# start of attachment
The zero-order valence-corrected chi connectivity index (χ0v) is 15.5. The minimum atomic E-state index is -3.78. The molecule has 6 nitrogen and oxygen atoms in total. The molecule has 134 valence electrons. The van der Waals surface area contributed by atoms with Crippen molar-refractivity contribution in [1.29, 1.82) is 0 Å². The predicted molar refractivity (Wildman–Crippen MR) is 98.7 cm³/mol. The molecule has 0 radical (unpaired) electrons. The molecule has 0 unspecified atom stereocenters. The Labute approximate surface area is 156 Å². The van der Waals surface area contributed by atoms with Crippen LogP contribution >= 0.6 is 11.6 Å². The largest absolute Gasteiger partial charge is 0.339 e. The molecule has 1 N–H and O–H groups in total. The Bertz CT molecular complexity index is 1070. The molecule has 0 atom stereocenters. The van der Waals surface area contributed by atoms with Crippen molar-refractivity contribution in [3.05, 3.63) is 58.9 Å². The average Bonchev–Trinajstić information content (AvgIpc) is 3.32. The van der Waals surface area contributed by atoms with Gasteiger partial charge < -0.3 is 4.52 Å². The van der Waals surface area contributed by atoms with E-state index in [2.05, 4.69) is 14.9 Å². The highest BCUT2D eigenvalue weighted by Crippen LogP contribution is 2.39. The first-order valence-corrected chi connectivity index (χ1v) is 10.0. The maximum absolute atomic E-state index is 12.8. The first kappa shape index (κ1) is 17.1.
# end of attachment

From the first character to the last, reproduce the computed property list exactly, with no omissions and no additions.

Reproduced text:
The zero-order valence-corrected chi connectivity index (χ0v) is 15.5. The minimum atomic E-state index is -3.78. The molecule has 6 nitrogen and oxygen atoms in total. The molecule has 134 valence electrons. The van der Waals surface area contributed by atoms with Crippen molar-refractivity contribution in [1.29, 1.82) is 0 Å². The predicted molar refractivity (Wildman–Crippen MR) is 98.7 cm³/mol. The molecule has 0 radical (unpaired) electrons. The molecule has 0 unspecified atom stereocenters. The Labute approximate surface area is 156 Å². The van der Waals surface area contributed by atoms with Crippen LogP contribution >= 0.6 is 11.6 Å². The largest absolute Gasteiger partial charge is 0.339 e. The molecule has 1 N–H and O–H groups in total. The Bertz CT molecular complexity index is 1070. The molecule has 0 atom stereocenters. The van der Waals surface area contributed by atoms with Crippen molar-refractivity contribution in [3.05, 3.63) is 58.9 Å². The average Bonchev–Trinajstić information content (AvgIpc) is 3.32. The van der Waals surface area contributed by atoms with Gasteiger partial charge < -0.3 is 4.52 Å². The van der Waals surface area contributed by atoms with E-state index in [2.05, 4.69) is 14.9 Å². The highest BCUT2D eigenvalue weighted by Crippen LogP contribution is 2.39. The first-order valence-corrected chi connectivity index (χ1v) is 10.0. The maximum absolute atomic E-state index is 12.8. The first kappa shape index (κ1) is 17.1.